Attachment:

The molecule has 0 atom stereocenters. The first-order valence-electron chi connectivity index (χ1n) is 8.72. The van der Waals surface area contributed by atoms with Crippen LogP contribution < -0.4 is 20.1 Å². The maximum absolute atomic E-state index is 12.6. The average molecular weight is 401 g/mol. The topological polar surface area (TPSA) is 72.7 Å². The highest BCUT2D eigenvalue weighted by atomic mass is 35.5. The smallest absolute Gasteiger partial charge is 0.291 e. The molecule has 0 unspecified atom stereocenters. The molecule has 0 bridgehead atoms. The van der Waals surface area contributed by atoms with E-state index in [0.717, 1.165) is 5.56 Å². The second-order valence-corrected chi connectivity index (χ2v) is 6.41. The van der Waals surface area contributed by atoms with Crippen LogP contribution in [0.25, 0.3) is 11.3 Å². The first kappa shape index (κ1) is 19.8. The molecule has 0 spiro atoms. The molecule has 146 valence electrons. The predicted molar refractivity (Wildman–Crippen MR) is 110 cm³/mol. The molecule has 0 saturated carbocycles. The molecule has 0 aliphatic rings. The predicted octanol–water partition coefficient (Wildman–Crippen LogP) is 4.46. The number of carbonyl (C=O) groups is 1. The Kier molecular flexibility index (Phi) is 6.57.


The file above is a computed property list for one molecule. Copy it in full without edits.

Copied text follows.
The molecule has 0 atom stereocenters. The first-order valence-electron chi connectivity index (χ1n) is 8.72. The van der Waals surface area contributed by atoms with Crippen LogP contribution < -0.4 is 20.1 Å². The maximum absolute atomic E-state index is 12.6. The average molecular weight is 401 g/mol. The topological polar surface area (TPSA) is 72.7 Å². The highest BCUT2D eigenvalue weighted by atomic mass is 35.5. The smallest absolute Gasteiger partial charge is 0.291 e. The molecule has 0 unspecified atom stereocenters. The molecule has 0 bridgehead atoms. The van der Waals surface area contributed by atoms with E-state index in [0.717, 1.165) is 5.56 Å². The second-order valence-corrected chi connectivity index (χ2v) is 6.41. The van der Waals surface area contributed by atoms with Crippen LogP contribution in [0.25, 0.3) is 11.3 Å². The first kappa shape index (κ1) is 19.8. The molecule has 0 spiro atoms. The molecule has 146 valence electrons. The predicted molar refractivity (Wildman–Crippen MR) is 110 cm³/mol. The molecule has 0 saturated carbocycles. The molecule has 0 aliphatic rings. The predicted octanol–water partition coefficient (Wildman–Crippen LogP) is 4.46. The number of carbonyl (C=O) groups is 1. The Kier molecular flexibility index (Phi) is 6.57.